Three American airlines offer the most onboard wireless Internet connections worldwide, according to new research.
Delta Air Lines topped the list of the most connected airlines, as measured by available seat-miles with at least a chance of getting a wireless connection, according to the survey by Routehappy.com, a site that evaluates in-flight amenities. More than 500 million of Delta’s available seat-miles are covered. It’s closely followed by United Airlines and American Airlines (more than 400 million miles).
Available seat miles is an airline term for an airline’s passenger carrying capacity. It’s equal to the number of seats available multiplied by the number of miles flown. Measuring wireless availability against this metric “is a really fair way of saying which airlines have Wi-Fi, and which ones don’t,” says Jason Rabinowitz, Routehappy’s data research manager.
Routehappy is known for its online scoring system that evaluates an airline seat based on its amenities, including seat width, legroom, power ports and Internet connections. The company’s research concluded that demand for Wi-Fi increased “dramatically” in 2015, as did the quality of the connections.
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A year ago, when Routehappy conducted its last report, many airlines still didn’t have firm plans in place for fleet-wide in-flight Wi-Fi. (Its previous report used a different methodology that doesn’t allow it to precisely compare the growth of onboard wireless connections to 2014.)
Over the past year, more airlines than ever have begun or planned for major fleet-wide rollouts, it noted.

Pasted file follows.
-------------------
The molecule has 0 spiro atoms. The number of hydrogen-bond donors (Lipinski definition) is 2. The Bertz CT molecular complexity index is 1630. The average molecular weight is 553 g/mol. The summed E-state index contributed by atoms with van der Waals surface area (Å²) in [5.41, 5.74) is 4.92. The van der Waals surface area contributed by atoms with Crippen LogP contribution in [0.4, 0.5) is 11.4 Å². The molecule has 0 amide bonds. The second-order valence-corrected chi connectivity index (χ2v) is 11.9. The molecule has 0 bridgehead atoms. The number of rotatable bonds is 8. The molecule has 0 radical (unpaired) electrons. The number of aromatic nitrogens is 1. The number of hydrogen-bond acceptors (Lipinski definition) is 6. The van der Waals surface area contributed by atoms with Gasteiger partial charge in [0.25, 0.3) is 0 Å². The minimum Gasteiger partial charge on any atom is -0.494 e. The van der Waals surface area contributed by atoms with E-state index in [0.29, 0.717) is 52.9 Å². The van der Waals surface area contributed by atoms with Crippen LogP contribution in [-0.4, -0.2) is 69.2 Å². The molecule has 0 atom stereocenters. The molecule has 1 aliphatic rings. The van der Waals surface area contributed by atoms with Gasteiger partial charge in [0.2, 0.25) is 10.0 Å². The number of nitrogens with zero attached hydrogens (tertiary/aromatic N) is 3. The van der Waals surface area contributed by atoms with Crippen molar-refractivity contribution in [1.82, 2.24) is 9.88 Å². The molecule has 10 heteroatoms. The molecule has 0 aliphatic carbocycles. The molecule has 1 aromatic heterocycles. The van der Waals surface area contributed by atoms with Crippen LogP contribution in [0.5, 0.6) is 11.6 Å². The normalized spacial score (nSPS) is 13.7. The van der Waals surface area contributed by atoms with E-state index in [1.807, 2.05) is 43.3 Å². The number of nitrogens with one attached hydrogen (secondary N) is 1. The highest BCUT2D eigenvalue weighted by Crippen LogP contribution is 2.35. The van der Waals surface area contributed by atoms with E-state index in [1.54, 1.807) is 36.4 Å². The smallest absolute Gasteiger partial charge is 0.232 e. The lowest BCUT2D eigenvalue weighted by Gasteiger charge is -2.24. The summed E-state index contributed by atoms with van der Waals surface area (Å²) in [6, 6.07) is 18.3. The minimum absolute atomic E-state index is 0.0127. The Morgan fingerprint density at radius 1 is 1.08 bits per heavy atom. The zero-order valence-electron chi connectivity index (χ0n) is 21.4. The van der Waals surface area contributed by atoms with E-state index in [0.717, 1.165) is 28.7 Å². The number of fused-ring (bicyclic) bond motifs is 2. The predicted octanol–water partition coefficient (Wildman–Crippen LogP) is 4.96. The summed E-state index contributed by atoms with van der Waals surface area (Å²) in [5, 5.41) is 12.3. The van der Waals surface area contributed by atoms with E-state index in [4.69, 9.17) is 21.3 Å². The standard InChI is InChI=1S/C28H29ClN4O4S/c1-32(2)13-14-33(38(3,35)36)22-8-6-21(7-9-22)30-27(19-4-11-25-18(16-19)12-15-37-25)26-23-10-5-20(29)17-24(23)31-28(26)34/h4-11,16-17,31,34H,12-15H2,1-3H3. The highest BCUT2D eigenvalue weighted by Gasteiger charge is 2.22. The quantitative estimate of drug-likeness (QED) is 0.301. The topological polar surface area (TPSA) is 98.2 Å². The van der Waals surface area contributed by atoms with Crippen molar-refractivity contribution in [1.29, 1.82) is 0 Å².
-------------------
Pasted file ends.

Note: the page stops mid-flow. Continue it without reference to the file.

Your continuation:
In fact, some airlines are almost entirely Wi-Fi equipped. Singapore-based Scoot, a low-cost long-haul airline owned by Singapore Airlines that operates a fleet of Boeing 787 aircraft, offers wireless coverage in 100% of its aircraft. Virgin America and Icelandair are approaching full adoption rates. Only a few Virgin America flights operating to and from Hawaii don’t have Wi-Fi yet.
Among the findings:
- 60 airlines worldwide now offer in-flight Wi-Fi in most regions of the globe.
- Passengers have at least “some” chance of Wi-Fi on about 36% of available seat miles worldwide.
- U.S. airlines offering at least a chance of Wi-Fi on 78% of their seat miles systemwide and non-U.S. airlines offering at least a chance on 24% of their seat miles systemwide.
The research raises two questions: how fast are the connections and what difference does it make?
Although the study didn’t measure connection speeds, it noted that the core technology behind in-flight Wi-Fi has also developed to allow for faster and more reliable connections.
Broadband quality elusive
Passengers now demand a home broadband-like experience, but so far only a few airlines meet that standard. JetBlue is nearing completion of a fleet-wide, true broadband rollout, which would allow passengers to access to Netflix and other streaming services with no access charges. Virgin America has about five aircraft upgraded to at-home broadband standards.
Among the major airlines, United’s Boeing 737s have real high-speed wireless access. The only thing worse than slow wireless access? Having none, says Rabinowitz.
“When customers get on a flight that doesn’t have Wi-Fi, they get angry,” he says. “I’ve seen it.”
Airlines know that passengers expect a wireless connection, and they are eager to offer it. There are two main benefits to an airline, according to the study’s authors. It’s a source of revenue, with passengers paying anywhere from $8 to upward of $40 to connect, depending on the airline and the length of the flight. But it also distracts passengers from the other discomforts of flying.
“Wi-Fi takes your mind off those the smaller seats,” says Rabinowitz.